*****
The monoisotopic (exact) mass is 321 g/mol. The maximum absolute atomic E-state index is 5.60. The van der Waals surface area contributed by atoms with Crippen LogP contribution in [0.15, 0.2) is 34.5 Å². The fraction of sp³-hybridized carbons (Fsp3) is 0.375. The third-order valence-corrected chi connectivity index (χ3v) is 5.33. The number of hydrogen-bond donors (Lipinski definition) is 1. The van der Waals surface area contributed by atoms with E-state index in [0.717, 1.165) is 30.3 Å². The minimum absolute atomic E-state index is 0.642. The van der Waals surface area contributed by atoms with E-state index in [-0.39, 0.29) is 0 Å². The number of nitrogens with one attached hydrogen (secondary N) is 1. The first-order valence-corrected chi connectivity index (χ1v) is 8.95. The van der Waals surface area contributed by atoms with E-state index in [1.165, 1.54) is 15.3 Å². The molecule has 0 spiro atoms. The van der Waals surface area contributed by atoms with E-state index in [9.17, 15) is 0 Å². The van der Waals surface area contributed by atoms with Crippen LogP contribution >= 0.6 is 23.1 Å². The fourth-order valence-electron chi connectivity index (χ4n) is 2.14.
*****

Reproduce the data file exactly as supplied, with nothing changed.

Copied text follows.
The monoisotopic (exact) mass is 321 g/mol. The maximum absolute atomic E-state index is 5.60. The van der Waals surface area contributed by atoms with Crippen LogP contribution in [0.15, 0.2) is 34.5 Å². The fraction of sp³-hybridized carbons (Fsp3) is 0.375. The third-order valence-corrected chi connectivity index (χ3v) is 5.33. The number of hydrogen-bond donors (Lipinski definition) is 1. The van der Waals surface area contributed by atoms with E-state index in [0.717, 1.165) is 30.3 Å². The minimum absolute atomic E-state index is 0.642. The van der Waals surface area contributed by atoms with E-state index in [-0.39, 0.29) is 0 Å². The number of nitrogens with one attached hydrogen (secondary N) is 1. The first-order valence-corrected chi connectivity index (χ1v) is 8.95. The van der Waals surface area contributed by atoms with E-state index in [1.165, 1.54) is 15.3 Å². The molecule has 0 spiro atoms. The van der Waals surface area contributed by atoms with E-state index in [9.17, 15) is 0 Å². The van der Waals surface area contributed by atoms with Crippen LogP contribution >= 0.6 is 23.1 Å². The fourth-order valence-electron chi connectivity index (χ4n) is 2.14.